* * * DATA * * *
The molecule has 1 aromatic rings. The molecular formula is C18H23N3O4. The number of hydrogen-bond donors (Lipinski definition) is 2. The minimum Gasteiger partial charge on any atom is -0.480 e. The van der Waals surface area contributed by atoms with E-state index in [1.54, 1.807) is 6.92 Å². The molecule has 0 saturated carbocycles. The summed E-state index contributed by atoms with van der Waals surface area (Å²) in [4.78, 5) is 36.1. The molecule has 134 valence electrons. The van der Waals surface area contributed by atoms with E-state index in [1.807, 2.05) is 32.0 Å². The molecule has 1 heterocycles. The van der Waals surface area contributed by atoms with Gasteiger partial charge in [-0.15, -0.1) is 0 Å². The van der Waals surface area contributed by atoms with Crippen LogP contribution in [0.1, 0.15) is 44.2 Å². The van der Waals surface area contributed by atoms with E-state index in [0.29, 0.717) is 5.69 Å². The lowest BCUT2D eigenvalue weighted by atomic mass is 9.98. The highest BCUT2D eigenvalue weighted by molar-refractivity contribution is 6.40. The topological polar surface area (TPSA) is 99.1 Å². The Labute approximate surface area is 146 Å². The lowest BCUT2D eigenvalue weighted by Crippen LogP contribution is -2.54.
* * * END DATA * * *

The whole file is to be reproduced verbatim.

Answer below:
The molecule has 1 aromatic rings. The molecular formula is C18H23N3O4. The number of hydrogen-bond donors (Lipinski definition) is 2. The minimum Gasteiger partial charge on any atom is -0.480 e. The van der Waals surface area contributed by atoms with E-state index in [1.54, 1.807) is 6.92 Å². The molecule has 0 saturated carbocycles. The summed E-state index contributed by atoms with van der Waals surface area (Å²) in [4.78, 5) is 36.1. The molecule has 134 valence electrons. The van der Waals surface area contributed by atoms with E-state index in [1.807, 2.05) is 32.0 Å². The molecule has 1 heterocycles. The van der Waals surface area contributed by atoms with Gasteiger partial charge in [-0.15, -0.1) is 0 Å². The van der Waals surface area contributed by atoms with Crippen LogP contribution in [0.1, 0.15) is 44.2 Å². The van der Waals surface area contributed by atoms with E-state index in [0.29, 0.717) is 5.69 Å². The lowest BCUT2D eigenvalue weighted by atomic mass is 9.98. The highest BCUT2D eigenvalue weighted by molar-refractivity contribution is 6.40. The topological polar surface area (TPSA) is 99.1 Å². The Labute approximate surface area is 146 Å². The lowest BCUT2D eigenvalue weighted by Crippen LogP contribution is -2.54.